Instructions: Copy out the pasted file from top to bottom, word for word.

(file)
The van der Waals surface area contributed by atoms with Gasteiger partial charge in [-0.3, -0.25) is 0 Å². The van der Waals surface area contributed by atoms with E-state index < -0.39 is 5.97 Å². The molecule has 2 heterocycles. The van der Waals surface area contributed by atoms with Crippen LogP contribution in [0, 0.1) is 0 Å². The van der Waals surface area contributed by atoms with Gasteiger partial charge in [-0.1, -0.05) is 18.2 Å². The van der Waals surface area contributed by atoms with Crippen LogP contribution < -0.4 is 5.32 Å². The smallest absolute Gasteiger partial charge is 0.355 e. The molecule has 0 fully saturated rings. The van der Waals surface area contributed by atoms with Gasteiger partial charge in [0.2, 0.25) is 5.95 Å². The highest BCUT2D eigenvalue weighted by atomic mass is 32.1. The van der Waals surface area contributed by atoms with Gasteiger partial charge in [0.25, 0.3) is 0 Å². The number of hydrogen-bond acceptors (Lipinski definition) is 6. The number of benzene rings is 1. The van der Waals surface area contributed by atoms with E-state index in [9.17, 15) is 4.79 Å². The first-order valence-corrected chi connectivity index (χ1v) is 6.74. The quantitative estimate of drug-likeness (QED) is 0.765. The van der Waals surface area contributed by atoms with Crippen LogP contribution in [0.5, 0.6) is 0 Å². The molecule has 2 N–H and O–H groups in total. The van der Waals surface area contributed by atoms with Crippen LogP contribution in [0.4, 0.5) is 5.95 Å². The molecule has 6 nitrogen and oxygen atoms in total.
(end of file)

The van der Waals surface area contributed by atoms with Gasteiger partial charge in [-0.3, -0.25) is 0 Å². The van der Waals surface area contributed by atoms with E-state index < -0.39 is 5.97 Å². The molecule has 2 heterocycles. The van der Waals surface area contributed by atoms with Crippen LogP contribution in [0, 0.1) is 0 Å². The van der Waals surface area contributed by atoms with Gasteiger partial charge in [-0.1, -0.05) is 18.2 Å². The van der Waals surface area contributed by atoms with Crippen LogP contribution < -0.4 is 5.32 Å². The smallest absolute Gasteiger partial charge is 0.355 e. The molecule has 0 fully saturated rings. The van der Waals surface area contributed by atoms with Gasteiger partial charge in [0.2, 0.25) is 5.95 Å². The highest BCUT2D eigenvalue weighted by atomic mass is 32.1. The van der Waals surface area contributed by atoms with Gasteiger partial charge in [0.25, 0.3) is 0 Å². The number of hydrogen-bond acceptors (Lipinski definition) is 6. The number of benzene rings is 1. The van der Waals surface area contributed by atoms with E-state index in [9.17, 15) is 4.79 Å². The first-order valence-corrected chi connectivity index (χ1v) is 6.74. The quantitative estimate of drug-likeness (QED) is 0.765. The van der Waals surface area contributed by atoms with Crippen LogP contribution in [0.5, 0.6) is 0 Å². The molecule has 2 N–H and O–H groups in total. The van der Waals surface area contributed by atoms with Crippen LogP contribution in [0.4, 0.5) is 5.95 Å². The molecule has 6 nitrogen and oxygen atoms in total.